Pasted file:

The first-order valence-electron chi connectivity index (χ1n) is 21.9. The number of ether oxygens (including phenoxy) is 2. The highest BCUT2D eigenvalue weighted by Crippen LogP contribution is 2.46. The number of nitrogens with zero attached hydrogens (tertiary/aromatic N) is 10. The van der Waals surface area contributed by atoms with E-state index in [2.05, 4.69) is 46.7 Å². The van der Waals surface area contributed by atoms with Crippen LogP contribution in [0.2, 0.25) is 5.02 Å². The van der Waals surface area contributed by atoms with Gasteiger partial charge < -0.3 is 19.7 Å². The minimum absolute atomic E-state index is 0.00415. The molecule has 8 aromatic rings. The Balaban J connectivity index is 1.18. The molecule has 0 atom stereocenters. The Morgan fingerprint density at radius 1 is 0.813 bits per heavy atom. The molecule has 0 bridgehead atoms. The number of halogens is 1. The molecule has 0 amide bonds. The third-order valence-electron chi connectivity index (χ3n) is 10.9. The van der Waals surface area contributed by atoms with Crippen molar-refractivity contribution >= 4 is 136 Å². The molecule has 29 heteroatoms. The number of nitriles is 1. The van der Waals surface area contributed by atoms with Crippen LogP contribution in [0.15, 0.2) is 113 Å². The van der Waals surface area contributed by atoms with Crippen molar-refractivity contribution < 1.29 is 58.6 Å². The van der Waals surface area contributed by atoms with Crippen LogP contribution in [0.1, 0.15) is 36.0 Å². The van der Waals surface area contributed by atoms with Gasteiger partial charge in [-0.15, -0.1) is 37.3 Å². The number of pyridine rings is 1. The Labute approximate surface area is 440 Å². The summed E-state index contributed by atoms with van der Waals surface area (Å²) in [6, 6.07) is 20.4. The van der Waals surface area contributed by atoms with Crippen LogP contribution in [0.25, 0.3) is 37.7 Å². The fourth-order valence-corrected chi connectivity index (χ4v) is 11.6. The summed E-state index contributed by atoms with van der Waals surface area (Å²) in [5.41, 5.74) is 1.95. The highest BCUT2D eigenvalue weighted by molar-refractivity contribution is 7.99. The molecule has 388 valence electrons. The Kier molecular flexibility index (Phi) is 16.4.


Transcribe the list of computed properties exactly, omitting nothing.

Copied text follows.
The first-order valence-electron chi connectivity index (χ1n) is 21.9. The number of ether oxygens (including phenoxy) is 2. The highest BCUT2D eigenvalue weighted by Crippen LogP contribution is 2.46. The number of nitrogens with zero attached hydrogens (tertiary/aromatic N) is 10. The van der Waals surface area contributed by atoms with E-state index in [2.05, 4.69) is 46.7 Å². The van der Waals surface area contributed by atoms with Crippen LogP contribution in [0.2, 0.25) is 5.02 Å². The van der Waals surface area contributed by atoms with Gasteiger partial charge < -0.3 is 19.7 Å². The minimum absolute atomic E-state index is 0.00415. The molecule has 8 aromatic rings. The Balaban J connectivity index is 1.18. The molecule has 0 atom stereocenters. The Morgan fingerprint density at radius 1 is 0.813 bits per heavy atom. The molecule has 0 bridgehead atoms. The number of halogens is 1. The molecule has 0 amide bonds. The third-order valence-electron chi connectivity index (χ3n) is 10.9. The van der Waals surface area contributed by atoms with Crippen molar-refractivity contribution >= 4 is 136 Å². The molecule has 29 heteroatoms. The number of nitriles is 1. The van der Waals surface area contributed by atoms with Crippen LogP contribution in [0.15, 0.2) is 113 Å². The van der Waals surface area contributed by atoms with Crippen molar-refractivity contribution < 1.29 is 58.6 Å². The van der Waals surface area contributed by atoms with Crippen LogP contribution in [0.1, 0.15) is 36.0 Å². The van der Waals surface area contributed by atoms with Gasteiger partial charge in [-0.15, -0.1) is 37.3 Å². The number of pyridine rings is 1. The Labute approximate surface area is 440 Å². The summed E-state index contributed by atoms with van der Waals surface area (Å²) in [6, 6.07) is 20.4. The van der Waals surface area contributed by atoms with Crippen LogP contribution in [0.25, 0.3) is 37.7 Å². The fourth-order valence-corrected chi connectivity index (χ4v) is 11.6. The summed E-state index contributed by atoms with van der Waals surface area (Å²) in [5.41, 5.74) is 1.95. The highest BCUT2D eigenvalue weighted by molar-refractivity contribution is 7.99. The molecule has 388 valence electrons. The Kier molecular flexibility index (Phi) is 16.4.